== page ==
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A Bible Translation by First Nations for First Nations

January 13, 2016
Terry Wildman, right, and Wayne Johnson celebrate the printing of the First Nations Version of the Gospel of Luke.

Terry Wildman, right, and Wayne Johnson celebrate the printing of the First Nations Version of the Gospel of Luke.

One reason for Bible translation is to get God’s Word to people in every language and people group in their heart language.

Translators will spend years translating the Bible and promoting literacy in minority language groups worldwide, so that people can study and understand the salvation story at a this level — in their hearts.

That is also the goal for a new English-to-English translation within North America.

About 20 people learned about this project, the First Nations Version New Testament, at a lunchtime event at Faith CRC in Burlington, Ontario.

The First Nations Version is an ongoing project of Rain Ministries, headed by Terry Wildman, in partnership with the translation ministry OneBook.

Wildman, a First Nations pastor and musician, started the project three years ago in response to a need he found while pastoring and doing a traveling ministry with his wife among First Nations people.

The Bible is available in several Native languages, he explained, but about 95 percent of First Nations people don’t read their Native language.

Because of this, he led Bible studies in English. In a Hopi jail ministry, he noted that “many guys struggled with even the NIV – they struggled relating to it…not so much understanding, but relating.”

He started looking for a version of the Bible that would speak in the style and patterns of the Native languages. Not finding any, he began to do some work, starting with passages like Psalm 23 and verses from the New Testament.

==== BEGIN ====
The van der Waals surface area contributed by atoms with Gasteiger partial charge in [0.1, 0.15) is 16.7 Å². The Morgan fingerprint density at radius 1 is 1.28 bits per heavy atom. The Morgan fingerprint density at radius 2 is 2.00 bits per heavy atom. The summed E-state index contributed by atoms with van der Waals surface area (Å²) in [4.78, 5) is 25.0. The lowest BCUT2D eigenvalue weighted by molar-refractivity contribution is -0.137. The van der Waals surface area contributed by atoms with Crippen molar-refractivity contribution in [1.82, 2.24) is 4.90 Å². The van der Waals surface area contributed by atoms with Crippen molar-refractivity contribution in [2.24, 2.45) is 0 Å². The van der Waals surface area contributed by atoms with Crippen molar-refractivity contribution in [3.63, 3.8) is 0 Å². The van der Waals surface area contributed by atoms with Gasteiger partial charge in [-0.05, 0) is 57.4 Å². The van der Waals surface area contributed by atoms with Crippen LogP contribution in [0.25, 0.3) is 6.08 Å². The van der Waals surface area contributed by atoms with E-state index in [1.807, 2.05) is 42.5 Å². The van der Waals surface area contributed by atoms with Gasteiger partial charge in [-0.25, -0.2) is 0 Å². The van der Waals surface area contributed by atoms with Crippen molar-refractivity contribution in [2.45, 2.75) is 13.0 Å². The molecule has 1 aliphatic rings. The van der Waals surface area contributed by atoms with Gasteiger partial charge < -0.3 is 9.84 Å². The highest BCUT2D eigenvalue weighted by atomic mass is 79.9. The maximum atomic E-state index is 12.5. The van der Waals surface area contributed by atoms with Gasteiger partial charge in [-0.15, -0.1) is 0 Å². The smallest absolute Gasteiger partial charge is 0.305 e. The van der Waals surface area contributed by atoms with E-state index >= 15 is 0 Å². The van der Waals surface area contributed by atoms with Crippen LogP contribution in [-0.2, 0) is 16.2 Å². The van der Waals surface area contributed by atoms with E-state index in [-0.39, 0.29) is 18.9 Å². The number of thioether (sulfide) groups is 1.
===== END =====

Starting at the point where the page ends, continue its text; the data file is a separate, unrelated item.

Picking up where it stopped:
“I found that as I spoke it and rephrased it, there was a lot more receptivity,” he said. “People began to say, ‘I wish there was a Bible like that.’”

He created When the Great Spirit Walked Among Us, a combination of the four gospels into one narrative, and many missionaries started to use it in their work on reservations. The book tells the story of Jesus, with accounts taken from all four gospels and woven into one single story, using language that First Nations people can relate to.

Eventually, the work came to the attention of Wayne Johnson, president and CEO of OneBook, who contacted Wildman about working with him to create a complete New Testament. “My first thought was, ‘That’s exactly what I’ve been hoping for’,” said Wildman.

Today, the Gospel of Luke has been drafted and sent out for use and review across North America, and a team of about 15 translators from various tribes and denominations is working on the rest of the New Testament.

John den Otter of Faith CRC in Burlington, Ontario, was one of the founders of OneBook and remains heavily involved in the work.

“OneBook is strictly a funding organization in this project,” he stressed. “The translation work is all being done by First Nations volunteers. It’s a project by First Nations for First Nations.”

Sid Dykstra of River Park CRC in Calgary was on the board of OneBook when the decision was made to partner in the translation project. “It’s different because it’s English to English. But in the end, it’s about Bible translation and community transformation.”

This rephrased passage from 2 Corinthians 5 explains their hope and their reason for taking on this project: “All who are joined together with the Chosen One are now part of a new creation—for in him the old creation has faded away, and a new creation has been birthed.

“It is the Great Spirit himself who has done this! Through the Chosen One, Creator has removed the hostility between human beings and himself, bringing all creation into harmony once again. Creator has chosen us to represent him in this great task of helping others find this path.”

To compare this passage with the NIV translation, click here.